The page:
"One big risk posed by the global species-project of The Hedonistic Imperative is that (post-) humanity will get "stuck" in a better, but perhaps still severely sub-optimal, state. Evolutionary progress, if one may be allowed to use such a term, would thereby come to an end. This is too high a price to be paid."
This worry shouldn't be lightly dismissed. But perhaps three points are in order.
First, natural selection has promoted such an abundance of dreadful states that even a severely sub-optimal (by who's criteria? - presumably not the sublimely fulfilled super- beings themselves) result would ethically be far preferable to the status quo; and indeed preferable to any of our often hellish world's environmentally tweaked successors.
Second, the danger of getting irreversibly stuck is still present even if genetic engineering and psychopharmacology are renounced in favour of time-honoured "peripheralist" approaches to making the world a better place. In fact, for what it's worth, psychoactive drugs potentially offer a form of "simulated annealing", in neural networks-speak, enabling us to escape from local minima - though sometimes the jolt may be too uncontrollably violent and even dangerous commonly to be useful e.g. taking psychedelic agents such as lysergic acid diethylamide (LSD), ketamine or DMT.
Third, the idea that the project sketched in HI would more readily lead to us getting "stuck" stems, I think, from its conflation with one or both of its two immediate intellectual antecedents of which I'm consciously aware - either opiated-style quiescence à la Brave New World or the endless and uncontrollably orgasmic lever- pressing frenzy of a rat-/human-driven pleasure-machine. One consequence of enhancing dopamine function in the manner stressed in HI, however, is that not merely is overall motivation deepened, but also the range of different activities one finds rewarding is increased (cf. the recent excitement over finding the D4 "novelty- loving" gene). Consequently the likelihood of an organism, or a species, getting stuck in rut is diminished, though certainly not eliminated, by a strategy which incorporates boosting key receptor sub-types of dopamine-mediated process. It's worth noting that there is an experimentally demonstrable tendency of anti-dopaminergic mood-darkeners- and -flatteners like the D2-blocking major tranquillisers to reduce incentive-motivation and novelty-seeking behaviour. Analogously, most Dark Age humans stuck on a hedonic treadmill way down in the historical abyss don't realise just how trapped we are.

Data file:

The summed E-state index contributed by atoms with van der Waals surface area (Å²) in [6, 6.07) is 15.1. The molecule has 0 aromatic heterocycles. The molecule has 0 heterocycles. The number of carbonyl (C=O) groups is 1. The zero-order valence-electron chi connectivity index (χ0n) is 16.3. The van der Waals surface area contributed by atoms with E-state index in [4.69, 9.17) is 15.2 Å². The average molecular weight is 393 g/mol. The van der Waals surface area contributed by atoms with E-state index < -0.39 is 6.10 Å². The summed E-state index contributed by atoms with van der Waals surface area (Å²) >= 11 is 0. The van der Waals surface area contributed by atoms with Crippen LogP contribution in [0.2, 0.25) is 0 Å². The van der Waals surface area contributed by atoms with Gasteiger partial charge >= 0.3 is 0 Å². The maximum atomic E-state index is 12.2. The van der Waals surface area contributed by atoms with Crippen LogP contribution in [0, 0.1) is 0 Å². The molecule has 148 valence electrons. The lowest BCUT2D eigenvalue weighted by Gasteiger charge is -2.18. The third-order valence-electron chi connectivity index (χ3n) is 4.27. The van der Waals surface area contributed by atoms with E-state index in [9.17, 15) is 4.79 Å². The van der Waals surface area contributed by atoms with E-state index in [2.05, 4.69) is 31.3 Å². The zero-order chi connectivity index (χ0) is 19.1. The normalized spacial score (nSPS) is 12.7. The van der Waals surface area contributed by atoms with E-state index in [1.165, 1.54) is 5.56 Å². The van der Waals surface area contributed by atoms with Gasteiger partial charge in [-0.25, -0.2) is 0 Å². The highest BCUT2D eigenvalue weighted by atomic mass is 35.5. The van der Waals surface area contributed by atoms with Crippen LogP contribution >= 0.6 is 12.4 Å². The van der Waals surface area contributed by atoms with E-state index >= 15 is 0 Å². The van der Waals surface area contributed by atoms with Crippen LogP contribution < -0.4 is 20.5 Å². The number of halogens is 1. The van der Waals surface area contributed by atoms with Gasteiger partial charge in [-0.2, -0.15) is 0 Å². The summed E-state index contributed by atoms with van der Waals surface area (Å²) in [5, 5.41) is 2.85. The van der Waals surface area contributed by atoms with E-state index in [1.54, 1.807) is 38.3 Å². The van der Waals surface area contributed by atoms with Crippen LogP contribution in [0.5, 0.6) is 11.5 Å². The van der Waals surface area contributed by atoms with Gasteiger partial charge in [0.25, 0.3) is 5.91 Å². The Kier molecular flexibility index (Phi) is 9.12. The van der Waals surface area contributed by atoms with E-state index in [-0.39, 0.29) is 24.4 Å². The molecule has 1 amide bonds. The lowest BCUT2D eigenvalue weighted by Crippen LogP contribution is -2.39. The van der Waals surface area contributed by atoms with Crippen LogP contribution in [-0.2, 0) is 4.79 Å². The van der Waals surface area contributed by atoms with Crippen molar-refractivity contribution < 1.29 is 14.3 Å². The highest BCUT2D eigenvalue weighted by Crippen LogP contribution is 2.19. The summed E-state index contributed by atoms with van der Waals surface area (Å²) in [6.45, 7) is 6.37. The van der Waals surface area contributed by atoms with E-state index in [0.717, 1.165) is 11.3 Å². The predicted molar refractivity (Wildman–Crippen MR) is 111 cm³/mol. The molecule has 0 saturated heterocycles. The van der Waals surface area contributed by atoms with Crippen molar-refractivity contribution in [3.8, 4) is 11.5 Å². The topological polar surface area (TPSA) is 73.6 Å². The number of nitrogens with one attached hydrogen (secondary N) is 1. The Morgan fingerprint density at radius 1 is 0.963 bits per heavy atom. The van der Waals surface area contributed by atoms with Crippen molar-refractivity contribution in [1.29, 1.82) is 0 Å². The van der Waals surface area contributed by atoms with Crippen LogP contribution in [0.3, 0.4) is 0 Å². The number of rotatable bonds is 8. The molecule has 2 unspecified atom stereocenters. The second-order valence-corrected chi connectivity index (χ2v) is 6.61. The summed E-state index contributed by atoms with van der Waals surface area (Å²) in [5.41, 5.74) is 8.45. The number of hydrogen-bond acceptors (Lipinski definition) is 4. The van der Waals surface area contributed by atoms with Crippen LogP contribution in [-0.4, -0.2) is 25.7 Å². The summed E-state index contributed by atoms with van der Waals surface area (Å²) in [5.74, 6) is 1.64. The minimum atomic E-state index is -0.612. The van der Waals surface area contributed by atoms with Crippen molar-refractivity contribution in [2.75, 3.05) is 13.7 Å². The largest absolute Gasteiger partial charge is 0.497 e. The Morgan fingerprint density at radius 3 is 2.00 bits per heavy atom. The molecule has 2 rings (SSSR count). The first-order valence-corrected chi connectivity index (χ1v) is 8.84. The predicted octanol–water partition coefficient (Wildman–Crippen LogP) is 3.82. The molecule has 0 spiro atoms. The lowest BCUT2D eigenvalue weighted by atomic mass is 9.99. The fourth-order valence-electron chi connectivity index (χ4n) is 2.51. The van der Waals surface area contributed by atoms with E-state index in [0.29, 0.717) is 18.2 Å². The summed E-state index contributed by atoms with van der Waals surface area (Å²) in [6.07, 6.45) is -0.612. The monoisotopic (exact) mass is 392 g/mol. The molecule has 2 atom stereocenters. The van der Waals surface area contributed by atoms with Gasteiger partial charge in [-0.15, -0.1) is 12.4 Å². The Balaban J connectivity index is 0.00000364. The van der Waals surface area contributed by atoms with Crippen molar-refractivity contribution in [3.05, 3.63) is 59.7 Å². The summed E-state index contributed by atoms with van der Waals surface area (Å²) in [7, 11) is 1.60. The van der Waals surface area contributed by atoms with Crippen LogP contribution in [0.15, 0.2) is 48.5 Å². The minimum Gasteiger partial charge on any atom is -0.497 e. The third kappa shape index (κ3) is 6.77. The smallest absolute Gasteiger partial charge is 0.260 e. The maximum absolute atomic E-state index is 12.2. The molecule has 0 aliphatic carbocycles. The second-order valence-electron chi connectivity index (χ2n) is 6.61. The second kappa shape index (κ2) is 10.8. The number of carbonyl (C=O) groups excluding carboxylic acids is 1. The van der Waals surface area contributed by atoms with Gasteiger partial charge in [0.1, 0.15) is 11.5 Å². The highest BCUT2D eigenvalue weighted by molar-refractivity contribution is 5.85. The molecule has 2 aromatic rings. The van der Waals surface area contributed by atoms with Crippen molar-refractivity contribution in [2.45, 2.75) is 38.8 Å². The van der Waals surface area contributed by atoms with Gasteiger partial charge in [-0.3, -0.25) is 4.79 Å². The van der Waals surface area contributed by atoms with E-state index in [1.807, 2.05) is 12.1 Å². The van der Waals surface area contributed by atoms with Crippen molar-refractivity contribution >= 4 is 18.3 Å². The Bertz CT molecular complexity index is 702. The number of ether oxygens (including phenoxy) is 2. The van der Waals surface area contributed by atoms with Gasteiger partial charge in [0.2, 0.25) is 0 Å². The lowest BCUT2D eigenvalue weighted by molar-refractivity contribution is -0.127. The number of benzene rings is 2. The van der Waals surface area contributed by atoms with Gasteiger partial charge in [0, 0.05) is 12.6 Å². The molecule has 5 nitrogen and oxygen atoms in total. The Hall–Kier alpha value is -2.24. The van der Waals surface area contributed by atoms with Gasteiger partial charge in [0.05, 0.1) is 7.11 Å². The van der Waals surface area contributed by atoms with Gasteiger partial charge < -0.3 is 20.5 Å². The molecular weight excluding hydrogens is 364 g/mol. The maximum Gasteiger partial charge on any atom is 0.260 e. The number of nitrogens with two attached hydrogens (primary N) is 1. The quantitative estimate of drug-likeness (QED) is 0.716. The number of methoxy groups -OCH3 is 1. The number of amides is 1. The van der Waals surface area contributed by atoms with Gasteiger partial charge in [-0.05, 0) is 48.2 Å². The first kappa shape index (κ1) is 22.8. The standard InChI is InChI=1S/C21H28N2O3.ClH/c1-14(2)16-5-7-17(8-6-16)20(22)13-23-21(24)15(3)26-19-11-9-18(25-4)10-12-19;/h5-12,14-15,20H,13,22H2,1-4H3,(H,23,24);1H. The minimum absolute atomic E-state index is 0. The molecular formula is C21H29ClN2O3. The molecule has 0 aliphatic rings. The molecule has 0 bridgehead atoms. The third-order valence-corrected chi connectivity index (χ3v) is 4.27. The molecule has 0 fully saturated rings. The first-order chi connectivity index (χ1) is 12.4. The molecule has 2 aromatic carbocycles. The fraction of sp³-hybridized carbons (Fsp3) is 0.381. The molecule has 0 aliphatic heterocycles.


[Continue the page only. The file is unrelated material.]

On the other hand, there's a sense in which getting generically "stuck" in paradise is precisely what some of us are after.
4.24 ... emphasis on mood-lifting drugs is disproportionate...too easy to misinterpret... 4.25 ...abolitionist project presupposes utilitarian ethic...collapses if utilitarianism is rejected... 4.26 ...will never be a Post-Darwinian Transition... there will always be selection pressure... 4.27 ...paradise-engineering is impossible...not evolutionarily stable... 4.28 ...contradiction...abolitionism can't be reconciled with an absence of compulsion... 4.29 ...why invoke nanotechnology ...isn't genetic engineering enough...? 4.30 ..."pushy" parents will choose genotypes for children who are smart, driven and successful rather than happy... 4.31 ...persistence of "natural" reproducers with Darwinian genotypes means that suffering won't be abolished... 4.32 ...cosmic HI? Some pitfalls... 4.33 ...why stress gradients of well-being? Wouldn't permanent maximum bliss be ethically better...? 4.34 ...why the headlong rush? Let's wait until we have the wisdom to understand the implications of what we're doing... 4.35 ...the Simulation Argument suggests suffering can never be abolished...
E-mail Dave : firstname.lastname@example.org